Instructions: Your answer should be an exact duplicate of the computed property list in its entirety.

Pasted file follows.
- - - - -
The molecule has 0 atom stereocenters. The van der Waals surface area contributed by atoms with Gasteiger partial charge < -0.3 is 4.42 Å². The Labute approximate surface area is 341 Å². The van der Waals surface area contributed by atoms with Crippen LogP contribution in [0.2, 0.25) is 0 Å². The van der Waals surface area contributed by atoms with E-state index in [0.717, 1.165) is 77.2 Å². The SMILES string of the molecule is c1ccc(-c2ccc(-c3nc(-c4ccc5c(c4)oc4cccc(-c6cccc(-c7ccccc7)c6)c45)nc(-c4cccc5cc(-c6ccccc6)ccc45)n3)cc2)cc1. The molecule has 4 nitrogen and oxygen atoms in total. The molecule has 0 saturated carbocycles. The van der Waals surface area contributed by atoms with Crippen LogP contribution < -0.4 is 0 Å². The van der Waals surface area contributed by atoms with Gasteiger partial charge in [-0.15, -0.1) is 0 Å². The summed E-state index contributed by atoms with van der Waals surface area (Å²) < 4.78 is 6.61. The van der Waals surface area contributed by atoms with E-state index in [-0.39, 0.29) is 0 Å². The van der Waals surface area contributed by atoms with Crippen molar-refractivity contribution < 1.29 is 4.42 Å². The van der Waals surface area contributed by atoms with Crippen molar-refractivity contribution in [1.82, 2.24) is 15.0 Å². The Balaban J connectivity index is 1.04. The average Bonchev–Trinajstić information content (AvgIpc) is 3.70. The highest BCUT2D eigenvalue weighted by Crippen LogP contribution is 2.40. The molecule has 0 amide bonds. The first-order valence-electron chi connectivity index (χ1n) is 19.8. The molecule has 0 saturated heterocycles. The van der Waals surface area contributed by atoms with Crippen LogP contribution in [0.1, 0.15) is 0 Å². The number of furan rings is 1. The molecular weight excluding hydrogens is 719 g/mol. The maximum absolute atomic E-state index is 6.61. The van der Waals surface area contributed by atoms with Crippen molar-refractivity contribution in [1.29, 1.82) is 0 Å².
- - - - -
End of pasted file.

The molecule has 0 atom stereocenters. The van der Waals surface area contributed by atoms with Gasteiger partial charge < -0.3 is 4.42 Å². The Labute approximate surface area is 341 Å². The van der Waals surface area contributed by atoms with Crippen LogP contribution in [0.2, 0.25) is 0 Å². The van der Waals surface area contributed by atoms with E-state index in [0.717, 1.165) is 77.2 Å². The SMILES string of the molecule is c1ccc(-c2ccc(-c3nc(-c4ccc5c(c4)oc4cccc(-c6cccc(-c7ccccc7)c6)c45)nc(-c4cccc5cc(-c6ccccc6)ccc45)n3)cc2)cc1. The molecule has 4 nitrogen and oxygen atoms in total. The molecule has 0 saturated carbocycles. The van der Waals surface area contributed by atoms with Crippen LogP contribution < -0.4 is 0 Å². The van der Waals surface area contributed by atoms with Gasteiger partial charge in [-0.15, -0.1) is 0 Å². The summed E-state index contributed by atoms with van der Waals surface area (Å²) < 4.78 is 6.61. The van der Waals surface area contributed by atoms with E-state index in [-0.39, 0.29) is 0 Å². The van der Waals surface area contributed by atoms with Crippen molar-refractivity contribution < 1.29 is 4.42 Å². The van der Waals surface area contributed by atoms with Crippen molar-refractivity contribution in [1.82, 2.24) is 15.0 Å². The Balaban J connectivity index is 1.04. The average Bonchev–Trinajstić information content (AvgIpc) is 3.70. The highest BCUT2D eigenvalue weighted by Crippen LogP contribution is 2.40. The molecule has 0 amide bonds. The first-order valence-electron chi connectivity index (χ1n) is 19.8. The molecule has 0 saturated heterocycles. The van der Waals surface area contributed by atoms with Crippen LogP contribution in [0.1, 0.15) is 0 Å². The number of furan rings is 1. The molecular weight excluding hydrogens is 719 g/mol. The maximum absolute atomic E-state index is 6.61. The van der Waals surface area contributed by atoms with Crippen molar-refractivity contribution in [1.29, 1.82) is 0 Å².